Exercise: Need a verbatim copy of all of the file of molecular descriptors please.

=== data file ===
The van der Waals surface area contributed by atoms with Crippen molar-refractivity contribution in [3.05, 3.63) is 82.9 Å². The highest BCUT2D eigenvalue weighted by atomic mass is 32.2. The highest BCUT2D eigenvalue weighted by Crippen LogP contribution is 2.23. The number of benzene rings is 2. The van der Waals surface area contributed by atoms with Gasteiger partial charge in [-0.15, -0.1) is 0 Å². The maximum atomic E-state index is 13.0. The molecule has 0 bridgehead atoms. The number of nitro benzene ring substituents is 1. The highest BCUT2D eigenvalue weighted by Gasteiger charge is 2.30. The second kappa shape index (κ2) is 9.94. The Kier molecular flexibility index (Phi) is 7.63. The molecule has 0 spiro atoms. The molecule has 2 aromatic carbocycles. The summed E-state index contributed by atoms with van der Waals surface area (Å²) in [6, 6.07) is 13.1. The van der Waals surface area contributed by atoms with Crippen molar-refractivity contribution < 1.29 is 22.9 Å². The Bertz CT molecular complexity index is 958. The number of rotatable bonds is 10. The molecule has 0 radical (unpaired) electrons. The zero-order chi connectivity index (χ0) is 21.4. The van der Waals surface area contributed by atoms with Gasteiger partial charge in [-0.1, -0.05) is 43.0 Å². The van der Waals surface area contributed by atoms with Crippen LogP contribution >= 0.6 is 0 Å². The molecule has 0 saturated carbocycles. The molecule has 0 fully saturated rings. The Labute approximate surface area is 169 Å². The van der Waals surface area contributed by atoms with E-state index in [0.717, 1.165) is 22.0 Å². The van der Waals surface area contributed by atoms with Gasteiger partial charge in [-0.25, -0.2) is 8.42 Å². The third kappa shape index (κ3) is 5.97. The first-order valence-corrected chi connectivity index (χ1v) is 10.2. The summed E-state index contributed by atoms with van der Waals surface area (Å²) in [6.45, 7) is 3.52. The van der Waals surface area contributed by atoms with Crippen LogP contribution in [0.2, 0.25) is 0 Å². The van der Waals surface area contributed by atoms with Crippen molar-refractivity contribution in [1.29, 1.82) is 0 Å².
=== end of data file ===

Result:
The van der Waals surface area contributed by atoms with Crippen molar-refractivity contribution in [3.05, 3.63) is 82.9 Å². The highest BCUT2D eigenvalue weighted by atomic mass is 32.2. The highest BCUT2D eigenvalue weighted by Crippen LogP contribution is 2.23. The number of benzene rings is 2. The van der Waals surface area contributed by atoms with Gasteiger partial charge in [-0.15, -0.1) is 0 Å². The maximum atomic E-state index is 13.0. The molecule has 0 bridgehead atoms. The number of nitro benzene ring substituents is 1. The highest BCUT2D eigenvalue weighted by Gasteiger charge is 2.30. The second kappa shape index (κ2) is 9.94. The Kier molecular flexibility index (Phi) is 7.63. The molecule has 0 spiro atoms. The molecule has 2 aromatic carbocycles. The summed E-state index contributed by atoms with van der Waals surface area (Å²) in [6, 6.07) is 13.1. The van der Waals surface area contributed by atoms with Crippen molar-refractivity contribution < 1.29 is 22.9 Å². The Bertz CT molecular complexity index is 958. The number of rotatable bonds is 10. The molecule has 0 radical (unpaired) electrons. The zero-order chi connectivity index (χ0) is 21.4. The van der Waals surface area contributed by atoms with Gasteiger partial charge in [-0.1, -0.05) is 43.0 Å². The van der Waals surface area contributed by atoms with Crippen LogP contribution >= 0.6 is 0 Å². The molecule has 0 saturated carbocycles. The molecule has 0 fully saturated rings. The Labute approximate surface area is 169 Å². The van der Waals surface area contributed by atoms with E-state index in [0.717, 1.165) is 22.0 Å². The van der Waals surface area contributed by atoms with Gasteiger partial charge in [-0.25, -0.2) is 8.42 Å². The third kappa shape index (κ3) is 5.97. The first-order valence-corrected chi connectivity index (χ1v) is 10.2. The summed E-state index contributed by atoms with van der Waals surface area (Å²) in [6.45, 7) is 3.52. The van der Waals surface area contributed by atoms with Crippen LogP contribution in [0.2, 0.25) is 0 Å². The van der Waals surface area contributed by atoms with Crippen molar-refractivity contribution in [1.29, 1.82) is 0 Å².